Interest component 155,000 215,000 265,000


Principal repaid 100,000 54,028 48,500
Tax amount saved 78,030 51,250 30,325
Effective interest paid on home loan 76,970 163,750 234,675

Effective interest on home loan 3.85% 8.19% 11.73%


Mortgages as a % of GDP
70%

70%
54%

60% 49% 51%


48%

50%

37%
36%

40%

23%
30%

13%
20%
9%

3%
10%

0%
Germany
Malaysia
Thailand

UK
Hong Kong
India

Taiwan

USA

Denmark
Korea

Singapore
Housing Shortage
250 25
2 3 .4
200 2 1 .8
1 9 .8 2 0
1 9 .4
150 1 4 .6 15
1 3 .5
100 10

50 5

0 0
1961 1971 1981 1991 2001E 2005E

( ll aft r oh S
U s a b le H o u s in g S t o c k ( L H SN )o o f H o u s e h o ld s ( L H S ) S h o r t fa ll ( R H S )
& kc ot S gni s uo H el bas U
) noilli M( s dl ohes uo Hf o o N

) noilli M
Source : NBO,
Increasing Urbanisation Trends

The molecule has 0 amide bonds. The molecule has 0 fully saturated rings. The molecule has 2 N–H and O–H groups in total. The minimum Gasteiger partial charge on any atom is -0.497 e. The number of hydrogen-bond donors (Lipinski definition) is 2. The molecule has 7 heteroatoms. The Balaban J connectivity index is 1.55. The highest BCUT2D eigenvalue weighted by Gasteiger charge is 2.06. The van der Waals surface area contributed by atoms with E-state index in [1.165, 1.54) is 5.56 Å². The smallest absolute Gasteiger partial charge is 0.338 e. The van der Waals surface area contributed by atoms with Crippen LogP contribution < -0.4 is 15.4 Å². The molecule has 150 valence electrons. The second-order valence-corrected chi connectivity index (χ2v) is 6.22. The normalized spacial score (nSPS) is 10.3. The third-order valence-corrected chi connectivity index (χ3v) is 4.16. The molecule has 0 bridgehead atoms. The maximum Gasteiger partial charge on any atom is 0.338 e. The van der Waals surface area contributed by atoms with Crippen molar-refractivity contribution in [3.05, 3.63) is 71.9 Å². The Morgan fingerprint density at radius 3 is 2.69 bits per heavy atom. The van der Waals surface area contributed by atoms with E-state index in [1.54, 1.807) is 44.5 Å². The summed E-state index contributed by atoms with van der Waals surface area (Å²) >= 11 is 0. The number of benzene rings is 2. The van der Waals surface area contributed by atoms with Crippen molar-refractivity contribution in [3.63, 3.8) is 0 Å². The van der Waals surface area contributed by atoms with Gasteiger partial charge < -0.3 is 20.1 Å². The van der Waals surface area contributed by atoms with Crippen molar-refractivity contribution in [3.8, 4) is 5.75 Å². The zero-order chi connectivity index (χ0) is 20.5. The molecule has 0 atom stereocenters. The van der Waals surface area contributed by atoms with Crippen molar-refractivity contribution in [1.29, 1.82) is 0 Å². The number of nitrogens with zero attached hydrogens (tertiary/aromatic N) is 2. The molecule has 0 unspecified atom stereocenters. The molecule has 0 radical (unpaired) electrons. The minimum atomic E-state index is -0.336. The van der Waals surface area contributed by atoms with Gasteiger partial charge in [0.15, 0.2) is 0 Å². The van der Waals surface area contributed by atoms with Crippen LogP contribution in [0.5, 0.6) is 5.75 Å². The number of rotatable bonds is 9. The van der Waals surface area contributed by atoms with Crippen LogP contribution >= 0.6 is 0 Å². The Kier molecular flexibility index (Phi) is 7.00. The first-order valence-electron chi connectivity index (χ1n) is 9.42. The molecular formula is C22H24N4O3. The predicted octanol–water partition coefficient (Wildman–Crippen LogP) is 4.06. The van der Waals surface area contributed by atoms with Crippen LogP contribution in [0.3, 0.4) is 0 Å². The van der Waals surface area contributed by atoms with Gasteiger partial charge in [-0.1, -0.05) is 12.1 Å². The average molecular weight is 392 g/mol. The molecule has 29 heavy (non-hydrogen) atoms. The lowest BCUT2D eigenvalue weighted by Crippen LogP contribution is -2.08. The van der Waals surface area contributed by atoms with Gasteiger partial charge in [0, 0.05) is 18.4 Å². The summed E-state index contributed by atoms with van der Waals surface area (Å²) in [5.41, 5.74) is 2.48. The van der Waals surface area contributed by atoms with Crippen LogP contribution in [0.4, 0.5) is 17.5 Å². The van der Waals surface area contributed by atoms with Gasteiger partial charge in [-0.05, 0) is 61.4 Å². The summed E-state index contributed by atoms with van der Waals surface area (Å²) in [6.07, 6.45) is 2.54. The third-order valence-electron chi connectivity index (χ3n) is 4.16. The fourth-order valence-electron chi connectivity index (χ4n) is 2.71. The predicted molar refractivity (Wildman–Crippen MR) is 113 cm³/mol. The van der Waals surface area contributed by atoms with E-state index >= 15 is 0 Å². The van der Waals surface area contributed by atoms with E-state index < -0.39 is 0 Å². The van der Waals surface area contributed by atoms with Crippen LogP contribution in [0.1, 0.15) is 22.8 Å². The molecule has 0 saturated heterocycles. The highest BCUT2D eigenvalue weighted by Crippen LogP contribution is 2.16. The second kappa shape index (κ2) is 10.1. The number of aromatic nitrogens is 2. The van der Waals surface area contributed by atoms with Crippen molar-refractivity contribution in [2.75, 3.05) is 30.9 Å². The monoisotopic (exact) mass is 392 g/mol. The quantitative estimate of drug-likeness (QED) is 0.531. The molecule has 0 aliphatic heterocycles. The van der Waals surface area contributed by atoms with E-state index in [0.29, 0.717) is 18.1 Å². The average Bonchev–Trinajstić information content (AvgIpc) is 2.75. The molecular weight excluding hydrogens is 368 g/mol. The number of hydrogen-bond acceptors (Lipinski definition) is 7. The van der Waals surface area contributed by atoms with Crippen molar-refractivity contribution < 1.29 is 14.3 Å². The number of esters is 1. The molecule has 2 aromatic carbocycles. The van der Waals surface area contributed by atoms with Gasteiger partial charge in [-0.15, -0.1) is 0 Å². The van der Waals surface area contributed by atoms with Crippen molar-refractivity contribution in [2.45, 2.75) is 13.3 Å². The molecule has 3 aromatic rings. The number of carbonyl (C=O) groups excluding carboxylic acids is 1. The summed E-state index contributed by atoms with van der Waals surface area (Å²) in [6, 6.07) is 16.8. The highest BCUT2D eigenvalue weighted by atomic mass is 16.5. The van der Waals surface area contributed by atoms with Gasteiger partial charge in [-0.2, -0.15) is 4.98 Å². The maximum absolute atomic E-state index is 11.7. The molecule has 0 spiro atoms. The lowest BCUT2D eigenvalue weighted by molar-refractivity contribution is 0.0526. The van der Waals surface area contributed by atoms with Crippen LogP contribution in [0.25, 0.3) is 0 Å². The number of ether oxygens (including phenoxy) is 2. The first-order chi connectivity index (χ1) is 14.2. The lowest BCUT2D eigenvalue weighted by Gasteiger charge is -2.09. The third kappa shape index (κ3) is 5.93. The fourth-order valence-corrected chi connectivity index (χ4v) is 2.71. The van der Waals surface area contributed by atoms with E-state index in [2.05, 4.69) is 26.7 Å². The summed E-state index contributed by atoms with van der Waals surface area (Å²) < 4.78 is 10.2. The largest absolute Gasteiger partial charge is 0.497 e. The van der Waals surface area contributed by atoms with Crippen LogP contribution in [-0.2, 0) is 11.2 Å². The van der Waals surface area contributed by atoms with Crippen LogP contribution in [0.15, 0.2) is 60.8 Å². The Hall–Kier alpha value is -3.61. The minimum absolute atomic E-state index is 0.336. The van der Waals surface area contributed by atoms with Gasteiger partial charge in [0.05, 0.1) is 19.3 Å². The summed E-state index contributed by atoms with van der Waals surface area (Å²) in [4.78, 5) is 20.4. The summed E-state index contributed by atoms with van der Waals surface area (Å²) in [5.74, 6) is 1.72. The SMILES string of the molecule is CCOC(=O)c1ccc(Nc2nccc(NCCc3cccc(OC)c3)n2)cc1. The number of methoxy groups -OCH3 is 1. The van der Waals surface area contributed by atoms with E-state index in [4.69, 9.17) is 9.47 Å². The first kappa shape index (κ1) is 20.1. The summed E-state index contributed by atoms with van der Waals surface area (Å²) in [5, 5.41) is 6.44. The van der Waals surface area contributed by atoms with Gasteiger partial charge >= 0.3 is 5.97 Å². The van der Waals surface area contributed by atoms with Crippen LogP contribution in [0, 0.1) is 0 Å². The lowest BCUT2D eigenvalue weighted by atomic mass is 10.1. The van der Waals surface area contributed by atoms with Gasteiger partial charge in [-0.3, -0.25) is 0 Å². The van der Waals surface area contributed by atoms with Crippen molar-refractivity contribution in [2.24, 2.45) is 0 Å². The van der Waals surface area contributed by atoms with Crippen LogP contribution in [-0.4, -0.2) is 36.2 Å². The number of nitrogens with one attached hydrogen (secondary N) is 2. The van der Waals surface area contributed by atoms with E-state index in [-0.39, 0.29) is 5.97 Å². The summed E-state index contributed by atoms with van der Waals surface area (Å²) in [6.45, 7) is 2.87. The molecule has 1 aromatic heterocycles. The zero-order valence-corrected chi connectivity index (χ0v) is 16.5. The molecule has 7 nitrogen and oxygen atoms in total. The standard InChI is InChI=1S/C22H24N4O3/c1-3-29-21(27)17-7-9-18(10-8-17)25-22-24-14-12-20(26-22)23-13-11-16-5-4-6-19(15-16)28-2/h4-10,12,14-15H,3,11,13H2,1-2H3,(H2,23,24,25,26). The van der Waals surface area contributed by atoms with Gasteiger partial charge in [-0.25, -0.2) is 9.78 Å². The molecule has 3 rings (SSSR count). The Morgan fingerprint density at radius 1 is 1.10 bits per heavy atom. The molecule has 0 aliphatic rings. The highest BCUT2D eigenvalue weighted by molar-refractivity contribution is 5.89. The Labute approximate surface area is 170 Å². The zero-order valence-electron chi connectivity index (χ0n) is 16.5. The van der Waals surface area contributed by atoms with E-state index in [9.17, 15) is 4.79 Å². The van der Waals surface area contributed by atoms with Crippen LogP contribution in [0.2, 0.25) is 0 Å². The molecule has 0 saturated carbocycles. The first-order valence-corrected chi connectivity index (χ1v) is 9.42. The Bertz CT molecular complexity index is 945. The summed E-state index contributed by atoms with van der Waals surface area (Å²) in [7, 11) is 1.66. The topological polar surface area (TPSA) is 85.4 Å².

Population Projection: 2001-2025
Urban
80 Rural
72
Urban-Rural Population (%)

70 71 70
68 66
60 64
50

40

30

20
34 36
10 30 32
28 29
0
2001 2005 2010 2015 2020 2025

Year

Source: Census Population Figures


Typical Profile of a Customer
• Single largest investment in his/her life time
• Typically first time borrowers
• Besides finance, looks for advice on legal and
technical issues
• Debt adverse nature
• Generally salaried class individuals
• Preference for floating rate loans
• Increased competition has meant more choices
for the customer
The Indian Real Estate Market:
Contribution to the Economy
• Second largest employment generator in the
country
– Construction sector provides employment to
16% of the workforce – growing at the rate
of 7% p.a.
– Over 55% are in the unskilled category